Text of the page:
9. They will struggle to adapt to change
Imagine being told you have dementia. Many people would react with fear and shock. Having dementia means you need to take precautionary steps to prepare for increasing symptoms. Adventurous and independent people may see these steps as irrational and as obstacles to living their normal lives.
10. They won’t always remember they love you
This is one of the hardest characteristics of dementia that affects loved ones. Having sparent, grandparents, or siblings forget who you are can be extremely tough to bear. You have to remember that it’s not them, but the symptoms of dementia. Deep down inside they will always love you.
11. They need friendship more than ever
People with dementia can feel isolated because it’s hard to prepare for worsening symptoms, and they may perceive that they’re going through this “journey” alone. Make sure they have constant reminders that you’re there for them and won’t be leaving anytime soon.
12. They are just as uncertain about the future as you are
Whether you’re a recent college graduate or in your late seventies, all of us are uncertain about what the future holds in terms of accomplishing our goals. It’s important we realize that many people with dementia have dreams they still want to achieve, too. Moreover, we should try to help them achieve these dreams before they get discouraged.
13. They are part of the nearly 7.7 million worldwide new cases of dementia each year
In other words, one new case happens every four seconds. This doesn’t mean that people with dementia are just a statistic. What this means is that dementia is a common struggle that millions of people go through. As a result, it’s important to reach out for help and advice from those who have gone through the same struggle.
14. They may not recognize the same sounds as they are used to
The music your loved one once adored now disturbs them, or they’ve suddenly taken an interest in jazz. Finding the right music for someone with dementia can be a bit of a roller coaster ride. The upside is that once you find something that attracts their taste, you’ll more than likely put a smile on their face.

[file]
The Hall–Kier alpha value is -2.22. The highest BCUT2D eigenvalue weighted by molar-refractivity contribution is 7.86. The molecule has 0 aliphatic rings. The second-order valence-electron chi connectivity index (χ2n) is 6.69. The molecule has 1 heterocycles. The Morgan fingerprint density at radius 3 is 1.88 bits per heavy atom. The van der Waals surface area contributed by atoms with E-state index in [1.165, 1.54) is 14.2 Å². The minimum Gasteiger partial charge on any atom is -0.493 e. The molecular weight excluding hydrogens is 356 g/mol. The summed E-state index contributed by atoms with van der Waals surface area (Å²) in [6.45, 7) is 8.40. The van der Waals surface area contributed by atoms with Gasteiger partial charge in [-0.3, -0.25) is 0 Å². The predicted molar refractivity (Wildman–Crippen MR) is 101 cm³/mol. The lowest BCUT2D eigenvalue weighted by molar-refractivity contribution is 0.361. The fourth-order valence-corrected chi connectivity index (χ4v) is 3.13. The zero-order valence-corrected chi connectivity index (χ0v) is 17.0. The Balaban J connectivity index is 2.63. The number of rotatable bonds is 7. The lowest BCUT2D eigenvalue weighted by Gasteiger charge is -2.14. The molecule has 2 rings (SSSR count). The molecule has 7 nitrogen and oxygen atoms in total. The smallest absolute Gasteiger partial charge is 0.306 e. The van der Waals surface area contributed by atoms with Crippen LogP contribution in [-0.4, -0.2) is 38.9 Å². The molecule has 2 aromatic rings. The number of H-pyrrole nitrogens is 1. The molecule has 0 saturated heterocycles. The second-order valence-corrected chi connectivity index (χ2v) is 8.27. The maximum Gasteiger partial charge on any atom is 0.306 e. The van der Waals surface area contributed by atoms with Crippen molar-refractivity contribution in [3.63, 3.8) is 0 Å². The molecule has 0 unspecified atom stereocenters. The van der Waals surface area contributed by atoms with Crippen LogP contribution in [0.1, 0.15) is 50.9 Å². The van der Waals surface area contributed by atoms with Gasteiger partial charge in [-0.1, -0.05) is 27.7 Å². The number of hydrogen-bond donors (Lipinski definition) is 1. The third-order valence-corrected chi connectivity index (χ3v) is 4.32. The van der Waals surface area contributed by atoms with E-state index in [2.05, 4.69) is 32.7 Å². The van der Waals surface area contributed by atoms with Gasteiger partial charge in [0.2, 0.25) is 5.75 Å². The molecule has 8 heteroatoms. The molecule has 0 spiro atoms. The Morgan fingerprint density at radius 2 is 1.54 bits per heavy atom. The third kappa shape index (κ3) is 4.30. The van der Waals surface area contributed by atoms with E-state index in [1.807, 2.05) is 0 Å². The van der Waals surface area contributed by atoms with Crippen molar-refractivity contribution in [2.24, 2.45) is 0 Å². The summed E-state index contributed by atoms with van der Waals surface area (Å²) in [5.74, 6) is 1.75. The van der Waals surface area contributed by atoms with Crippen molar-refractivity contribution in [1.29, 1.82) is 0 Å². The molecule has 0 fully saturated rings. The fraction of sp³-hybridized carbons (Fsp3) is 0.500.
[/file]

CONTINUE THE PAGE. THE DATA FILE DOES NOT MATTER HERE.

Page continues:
15. They are not carrying a disease
People often confuse dementia as a natural disease that people receive as they age. However, dementia is not natural and not something someone else can give you — it’s just a syndrome. We should strive to educate others about dementia, so they are not scared to help.
16. They may have problems moving
People with dementia can find themselves in prolonged states of immobility. When someone’s confused and struggles to adapt to change, they become fearful; as a result, they decide keep to themselves. What they need is for their loved ones to guide them and help them embrace life no matter how small the baby steps are.
17. They need your encouragement
This sounds obvious, but encouragement is not something that’s always built strong within people, especially after years of helping a loved one with dementia. It can be a huge boulder to carry, so make sure to reach out to those currently caring for someone with dementia.
The number of people with dementia is expected to increase to 75.6 million in 2030, so we must come to terms with it. Even though we can’t prevent dementia, we can still improve our memory. Keeping an active mind, staying away from medication with adverse side effects, not excessively drinking, a good sleep schedule, and maintaining a healthy diet are just a few ways to keep your memory sharp.
Moreover, stay open-minded and if you see someone acting strange, remember that an early diagnosis can help those with dementia tremendously by helping them prepare for the future.